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Caleb, first at Pinnacle Boats

After five years, Caleb Ebsworth has just become Pinnacle Boats’ first, and Whitianga’s first, locally-trained, fully qualified, apprentice aluminium boat builder.

“I just really like working with aluminium,” says Caleb. “Everything starts with a flat sheet of aluminium, and turns out like this,” he explains, looking with pride at the boats around the workshop. The hundreds of individual parts are cut from sheet aluminium by a CNC machine, and it’s Caleb’s job to assemble them together into a complete boat. Working on a mixture of custom boats, and what he calls “production” boats made by Pinnacle for other companies, Caleb says he really appreciates the experience he’s gained over his apprenticeship.

It’s the finishing though, that Caleb says is the hard part. Grinding and sanding the completed hull to a mirror-like finish isn’t just painstaking, time consuming work, it’s messy. “That’s when you get all of the dust and mess,” he says, “but the finished result is worth every minute that it’s taken to get to this stage.”

Pinnacle Boats Managing Director, Alistair McEwen, says it’s been really great to be able to contribute to this community through an apprenticeship, and see Caleb emerge as an NZQA Level-Four Qualified aluminium boat builder. He sees Caleb not just as an asset to the business, but a role model for young locals looking for careers.

Asked about the best part of the job, Caleb doesn’t hesitate; “It’s seeing something you’ve worked on, out on the water, being used,” he says.

 
 |  The Informer  | 

After five years, Caleb Ebsworth has just become Pinnacle Boats’ first, and Whitianga’s first, locally-trained, fully qualified, apprentice aluminium boat builder.

“I just really like working with aluminium,” says Caleb. “Everything starts with a flat sheet of aluminium, and turns out like this,” he explains, looking with pride at the boats around the workshop. The hundreds of individual parts are cut from sheet aluminium by a CNC machine, and it’s Caleb’s job to assemble them together into a complete boat. Working on a mixture of custom boats, and what he calls “production” boats made by Pinnacle for other companies, Caleb says he really appreciates the experience he’s gained over his apprenticeship.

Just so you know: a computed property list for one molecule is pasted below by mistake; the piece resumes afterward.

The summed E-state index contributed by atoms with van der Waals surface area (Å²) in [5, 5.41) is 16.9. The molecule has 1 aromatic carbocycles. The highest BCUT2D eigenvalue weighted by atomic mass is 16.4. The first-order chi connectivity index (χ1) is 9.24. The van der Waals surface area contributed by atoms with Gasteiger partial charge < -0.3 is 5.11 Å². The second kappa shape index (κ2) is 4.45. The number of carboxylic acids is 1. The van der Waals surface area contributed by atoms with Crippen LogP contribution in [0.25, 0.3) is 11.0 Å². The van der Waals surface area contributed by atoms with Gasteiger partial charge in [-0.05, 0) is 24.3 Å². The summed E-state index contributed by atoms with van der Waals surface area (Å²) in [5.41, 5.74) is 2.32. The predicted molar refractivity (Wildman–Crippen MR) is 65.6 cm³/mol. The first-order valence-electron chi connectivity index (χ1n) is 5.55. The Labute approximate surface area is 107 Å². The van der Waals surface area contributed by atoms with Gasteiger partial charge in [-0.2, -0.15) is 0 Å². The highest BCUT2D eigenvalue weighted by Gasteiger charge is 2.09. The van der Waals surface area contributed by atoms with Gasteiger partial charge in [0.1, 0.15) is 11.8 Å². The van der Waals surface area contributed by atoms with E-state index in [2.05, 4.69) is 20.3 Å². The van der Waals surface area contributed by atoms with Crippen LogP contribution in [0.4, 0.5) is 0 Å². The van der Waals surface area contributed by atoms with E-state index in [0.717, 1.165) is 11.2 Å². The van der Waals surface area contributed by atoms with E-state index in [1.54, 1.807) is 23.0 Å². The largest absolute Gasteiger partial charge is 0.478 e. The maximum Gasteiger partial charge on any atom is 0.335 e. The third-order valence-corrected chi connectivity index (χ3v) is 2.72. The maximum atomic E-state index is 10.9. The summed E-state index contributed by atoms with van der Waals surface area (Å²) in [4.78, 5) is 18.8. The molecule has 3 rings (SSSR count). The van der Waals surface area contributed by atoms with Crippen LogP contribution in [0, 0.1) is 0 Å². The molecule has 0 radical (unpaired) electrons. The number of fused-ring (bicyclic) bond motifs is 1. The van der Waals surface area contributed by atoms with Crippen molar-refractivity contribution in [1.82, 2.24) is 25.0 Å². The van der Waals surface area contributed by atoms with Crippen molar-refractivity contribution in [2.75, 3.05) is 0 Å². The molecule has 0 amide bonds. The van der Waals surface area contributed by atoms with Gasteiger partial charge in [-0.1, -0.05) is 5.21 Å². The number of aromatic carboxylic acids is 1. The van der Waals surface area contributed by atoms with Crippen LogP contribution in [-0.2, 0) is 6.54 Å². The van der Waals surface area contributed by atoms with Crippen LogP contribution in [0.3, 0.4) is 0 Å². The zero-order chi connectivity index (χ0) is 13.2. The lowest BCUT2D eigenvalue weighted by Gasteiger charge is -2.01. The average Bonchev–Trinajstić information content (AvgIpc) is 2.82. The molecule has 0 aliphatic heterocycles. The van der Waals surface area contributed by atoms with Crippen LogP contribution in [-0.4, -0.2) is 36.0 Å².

It’s the finishing though, that Caleb says is the hard part. Grinding and sanding the completed hull to a mirror-like finish isn’t just painstaking, time consuming work, it’s messy. “That’s when you get all of the dust and mess,” he says, “but the finished result is worth every minute that it’s taken to get to this stage.”

Pinnacle Boats Managing Director, Alistair McEwen, says it’s been really great to be able to contribute to this community through an apprenticeship, and see Caleb emerge as an NZQA Level-Four Qualified aluminium boat builder. He sees Caleb not just as an asset to the business, but a role model for young locals looking for careers.

Asked about the best part of the job, Caleb doesn’t hesitate; “It’s seeing something you’ve worked on, out on the water, being used,” he says.